It is time to place the call I have been dreading. I am the harbinger of doom in our family; I never seem to call my blood kin unless I have some tragic news to share. Extra, extra, read all about it: Breast cancer, a stroke, a pulmonary embolism, lung cancer — let me fill you in on the juicy details. Good old Mike, Mister Happy Go Lucky.
Beware of receiving a telephone call from Mike. Nothing good can come of it.
My first call is to the long-suffering Polly. She listens without comment and does not press me for details. This curious lack of inquisitiveness alone tells me more than she ever could about the depth of her concern. Polly and Laura lost their father to lung cancer. It is a serious, sickening diagnosis.
Once again, as happened when mom’s life initially entered in its twilight phase, plans are made. Friends and family are called and e-mailed. Travel arrangements are finalized. Conference calls and e-mail updates become the standard.
In the meantime, a team of physicians at the Walton Regional Medical Center descends on mom with plans to perform a needle biopsy. They must learn more information about the mass. Dr. Lance Knecht leads the team, but he is assisted by a pulmonologist, Dr. Shaddra Tongia, and a pathologist, Dr. Jeff Cohenour. The day after mom enters the hospital, they perform the procedure.
The pathology report is inconclusive. “Since there is no definite evidence for the presence of tumor in any of the four needle biopsy segments,” Dr. Cohenour writes in the report, “additional biopsies of this large 10 cm. mass which intimately involves the upper right and middle lobe bronchi should be obtained.”
Paula has enough experience in the medical field to understand the report. She is furious. Standing in the lobby and waving the report in my face, she is already planning our next move. “They fucked it up. They fucked up the biopsy.”
She reads from the summary. “It says here: ‘A definite diagnosis of tumor cannot be made on this material including the recuts and special stains.’”
I nod. “So what do you suggest?”
“Like I said before: we should check her out of the hospital now, today, and get her in to see Dr. Carr. Let him refer her to Piedmont and let’s get cancer specialists on the case. They can perform a bronchoscopy and find out for sure what this is. I’m sure it’s cancer, but we need to know more about the type so we can know how to treat it.”
“What’s a bronchoscopy?”
“Philip can give you all the technical details, but basically it’s when the doctor sticks a tube down your throat and into the lung. He can get tissue samples that are much more reliable than a biopsy.”
I wince. “It sounds painful.”
“She’ll be out with a general anesthetic the whole time. They know what they’re doing at Piedmont.”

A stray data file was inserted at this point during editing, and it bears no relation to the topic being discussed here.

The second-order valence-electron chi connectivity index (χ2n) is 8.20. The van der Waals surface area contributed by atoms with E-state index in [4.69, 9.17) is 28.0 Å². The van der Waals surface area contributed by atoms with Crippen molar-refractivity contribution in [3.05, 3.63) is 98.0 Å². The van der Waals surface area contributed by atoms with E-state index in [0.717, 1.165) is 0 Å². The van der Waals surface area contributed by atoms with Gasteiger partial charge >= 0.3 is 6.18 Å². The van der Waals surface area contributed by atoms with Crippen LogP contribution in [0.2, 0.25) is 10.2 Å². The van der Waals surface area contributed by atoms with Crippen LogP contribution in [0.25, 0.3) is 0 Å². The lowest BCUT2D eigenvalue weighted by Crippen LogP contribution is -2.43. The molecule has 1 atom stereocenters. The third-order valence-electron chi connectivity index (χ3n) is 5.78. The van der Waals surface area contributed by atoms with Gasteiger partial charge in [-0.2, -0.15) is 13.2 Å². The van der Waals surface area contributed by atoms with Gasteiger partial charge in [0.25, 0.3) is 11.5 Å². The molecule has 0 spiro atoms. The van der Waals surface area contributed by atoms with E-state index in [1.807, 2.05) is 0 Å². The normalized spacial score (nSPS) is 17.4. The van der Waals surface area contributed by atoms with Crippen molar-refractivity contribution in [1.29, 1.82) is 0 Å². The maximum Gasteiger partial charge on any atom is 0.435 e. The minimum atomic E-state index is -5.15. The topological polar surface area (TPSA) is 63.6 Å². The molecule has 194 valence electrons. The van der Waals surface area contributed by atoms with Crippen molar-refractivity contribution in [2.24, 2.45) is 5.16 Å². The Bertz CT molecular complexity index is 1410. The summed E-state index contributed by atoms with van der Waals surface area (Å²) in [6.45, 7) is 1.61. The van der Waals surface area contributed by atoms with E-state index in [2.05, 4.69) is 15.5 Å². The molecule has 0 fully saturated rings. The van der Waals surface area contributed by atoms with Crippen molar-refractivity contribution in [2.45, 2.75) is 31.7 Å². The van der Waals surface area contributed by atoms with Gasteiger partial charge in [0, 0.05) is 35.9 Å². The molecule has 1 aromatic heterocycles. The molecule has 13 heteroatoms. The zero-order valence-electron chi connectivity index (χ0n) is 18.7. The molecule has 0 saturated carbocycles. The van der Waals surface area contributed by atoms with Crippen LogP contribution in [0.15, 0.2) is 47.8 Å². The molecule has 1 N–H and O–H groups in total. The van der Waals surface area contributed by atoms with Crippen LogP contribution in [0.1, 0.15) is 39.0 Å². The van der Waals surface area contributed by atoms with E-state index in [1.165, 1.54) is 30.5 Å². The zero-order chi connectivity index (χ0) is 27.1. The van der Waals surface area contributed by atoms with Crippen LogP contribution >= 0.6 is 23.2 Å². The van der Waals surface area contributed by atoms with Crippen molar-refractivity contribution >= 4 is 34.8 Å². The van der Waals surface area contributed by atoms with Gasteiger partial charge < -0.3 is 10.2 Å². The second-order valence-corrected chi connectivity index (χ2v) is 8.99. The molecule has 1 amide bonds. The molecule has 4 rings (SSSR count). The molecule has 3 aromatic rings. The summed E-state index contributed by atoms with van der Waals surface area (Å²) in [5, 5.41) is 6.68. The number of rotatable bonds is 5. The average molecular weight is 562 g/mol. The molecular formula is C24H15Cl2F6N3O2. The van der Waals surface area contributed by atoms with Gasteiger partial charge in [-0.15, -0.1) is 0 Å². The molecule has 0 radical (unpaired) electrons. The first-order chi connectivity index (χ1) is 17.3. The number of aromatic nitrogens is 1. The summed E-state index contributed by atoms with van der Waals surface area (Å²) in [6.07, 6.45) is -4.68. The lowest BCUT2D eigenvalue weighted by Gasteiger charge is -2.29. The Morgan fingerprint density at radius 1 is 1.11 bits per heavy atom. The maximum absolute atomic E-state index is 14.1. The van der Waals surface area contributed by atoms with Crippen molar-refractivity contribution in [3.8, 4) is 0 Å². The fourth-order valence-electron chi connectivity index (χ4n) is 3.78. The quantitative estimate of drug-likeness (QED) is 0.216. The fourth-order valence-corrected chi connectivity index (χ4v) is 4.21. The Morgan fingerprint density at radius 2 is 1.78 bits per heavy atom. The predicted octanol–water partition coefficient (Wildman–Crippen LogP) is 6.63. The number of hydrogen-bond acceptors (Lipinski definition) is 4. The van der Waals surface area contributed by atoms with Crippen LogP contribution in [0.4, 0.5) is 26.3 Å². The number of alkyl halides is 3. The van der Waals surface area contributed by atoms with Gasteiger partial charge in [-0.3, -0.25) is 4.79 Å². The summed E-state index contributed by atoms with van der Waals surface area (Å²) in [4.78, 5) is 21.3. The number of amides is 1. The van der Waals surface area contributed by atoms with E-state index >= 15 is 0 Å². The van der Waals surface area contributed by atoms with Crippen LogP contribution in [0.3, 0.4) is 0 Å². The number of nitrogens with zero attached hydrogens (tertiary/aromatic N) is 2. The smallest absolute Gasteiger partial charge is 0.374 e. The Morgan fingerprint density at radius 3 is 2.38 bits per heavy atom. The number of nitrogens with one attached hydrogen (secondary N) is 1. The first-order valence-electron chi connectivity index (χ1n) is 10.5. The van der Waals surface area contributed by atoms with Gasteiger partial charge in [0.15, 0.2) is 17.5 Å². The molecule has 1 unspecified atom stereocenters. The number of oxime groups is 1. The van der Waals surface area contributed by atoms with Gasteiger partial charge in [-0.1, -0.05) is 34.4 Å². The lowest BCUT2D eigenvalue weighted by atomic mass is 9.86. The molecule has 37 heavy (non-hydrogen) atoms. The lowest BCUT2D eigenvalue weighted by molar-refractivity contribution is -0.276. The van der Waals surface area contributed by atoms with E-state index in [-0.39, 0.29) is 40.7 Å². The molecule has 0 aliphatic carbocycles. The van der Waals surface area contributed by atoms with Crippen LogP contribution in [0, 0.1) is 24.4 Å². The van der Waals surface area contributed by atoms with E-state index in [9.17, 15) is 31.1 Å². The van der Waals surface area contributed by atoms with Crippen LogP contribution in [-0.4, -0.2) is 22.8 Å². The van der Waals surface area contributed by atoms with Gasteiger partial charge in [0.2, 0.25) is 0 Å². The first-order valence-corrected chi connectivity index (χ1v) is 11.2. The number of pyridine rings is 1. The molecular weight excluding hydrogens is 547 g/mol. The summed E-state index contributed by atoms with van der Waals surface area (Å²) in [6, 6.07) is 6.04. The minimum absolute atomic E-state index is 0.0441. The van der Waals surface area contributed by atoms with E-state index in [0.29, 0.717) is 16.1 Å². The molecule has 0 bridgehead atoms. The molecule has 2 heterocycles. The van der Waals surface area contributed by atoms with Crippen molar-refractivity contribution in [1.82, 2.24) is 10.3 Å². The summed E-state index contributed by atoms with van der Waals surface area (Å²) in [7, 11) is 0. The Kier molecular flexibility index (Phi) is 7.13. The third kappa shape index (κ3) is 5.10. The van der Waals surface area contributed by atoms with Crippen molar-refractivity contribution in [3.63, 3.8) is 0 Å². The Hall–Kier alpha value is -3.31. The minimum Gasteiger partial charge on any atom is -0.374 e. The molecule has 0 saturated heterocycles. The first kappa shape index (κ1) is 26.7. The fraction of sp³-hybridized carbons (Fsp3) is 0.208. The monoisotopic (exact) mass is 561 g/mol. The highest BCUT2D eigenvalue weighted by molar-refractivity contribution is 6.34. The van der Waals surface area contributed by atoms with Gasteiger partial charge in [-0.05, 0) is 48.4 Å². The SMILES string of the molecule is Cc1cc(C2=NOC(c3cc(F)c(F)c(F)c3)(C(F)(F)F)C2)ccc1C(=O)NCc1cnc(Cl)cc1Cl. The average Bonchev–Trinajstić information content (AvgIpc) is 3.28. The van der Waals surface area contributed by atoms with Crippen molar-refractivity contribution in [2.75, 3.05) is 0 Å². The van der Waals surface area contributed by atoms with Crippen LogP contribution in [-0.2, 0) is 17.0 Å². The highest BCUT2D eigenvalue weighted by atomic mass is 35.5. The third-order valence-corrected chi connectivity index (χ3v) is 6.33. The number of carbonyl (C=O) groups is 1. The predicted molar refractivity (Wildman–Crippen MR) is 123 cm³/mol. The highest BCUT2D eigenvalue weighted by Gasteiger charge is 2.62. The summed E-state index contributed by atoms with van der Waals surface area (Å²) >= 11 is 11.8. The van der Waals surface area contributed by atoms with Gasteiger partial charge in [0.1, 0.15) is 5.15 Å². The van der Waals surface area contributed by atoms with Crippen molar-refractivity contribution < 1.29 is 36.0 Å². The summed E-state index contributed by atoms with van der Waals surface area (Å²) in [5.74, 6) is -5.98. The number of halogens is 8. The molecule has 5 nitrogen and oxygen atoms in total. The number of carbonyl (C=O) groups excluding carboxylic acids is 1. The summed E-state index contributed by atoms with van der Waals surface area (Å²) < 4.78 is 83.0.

“All right, Paula.” I inhale. “Let’s tell mom the plan. Unless she strongly objects, we’ll do it. I’ll call Dr. Carr’s office after we see her and we’ll try to get her into Piedmont today.”
Despite the grim prognosis for mom’s recovery, I feel marginally optimistic. At least we have a plan. I always feel better when I know what the future holds, even if it is not an especially bright future. A plan means we can do something, which is decidedly better than doing nothing. At least that is true most of the time.
We ride the elevator to mom’s hospital room on the second floor. When we step inside, the ubiquitous television is blaring. Shirley stands next to the bed. Mom looks up at us, but she is groggy, probably from the cocktail of drugs flowing through her veins.
“Hey, there, Michael, Miss Paula. I was just sayin’ to Miss Laura how I expect you’d be here any time now.”
Mom nods. “Yef, anytime scootch.”
Paula kneels beside the bed. “You’re pretty sleepy there, Laura.”
“Yef. Purty sleep hair, Laugh.”
Paula stands and examines the IV bag.
“I brung some pretty flowers for Miss Laura. I got ‘em at WalMart. I don’t care what nobody says, WalMart ain’t a bad place for flowers.”
Shirley almost fools me at first. As I stoop to smell the flowers, I smile. Although I am no connoisseur of plants, I know a plastic arrangement when I see one. Of course, it’s the thought that counts.
Paula pulls a small chair over next to the bed, sits, and takes mom’s good hand in her hand and leans close so mom can hear. “I know you’re a little out of it right now, lady, but we need to discuss something with you, and it’s important.”
Mom can barely keep her eyes open, but she nods, knocking her glasses askew. Paula reaches up and fixes them.
“Thank shoe, Shirf.”
“You’re welcome.” Paula clears her throat. “Mike and I have been talking about your treatment, and if you agree here’s what we’d like to do.”
She quietly, confidently, patiently explains the need to visit Dr. Carr’s office and move on to Piedmont Hospital. Wisely, Paula does not rant about the deficiencies in the pathology report. The explanation requires less than a minute, but it is a clear summary of our plan.
When Paula has finished speaking, mom nods her assent. “She’s scootch for this one’s scootch.”
“That sounds like a good idea to you, then, Laura?”
“Yef, Miss Shirf.”
“All right then.”
Shirley is exuberant. “Oh, thank God an’ Jesus. I sure want Miss Laura outta this place!”
The best laid plans of mice and men seldom work as they are designed. We hoped to spring mom from the Walton Regional Medical Center that same day, but paperwork delays and scheduling conflicts with Dr. Carr’s office force us to wait yet another day. When we finally roll mom into her doctor’s office the following afternoon, she is exhausted from the tests, the discharge, and our car trip.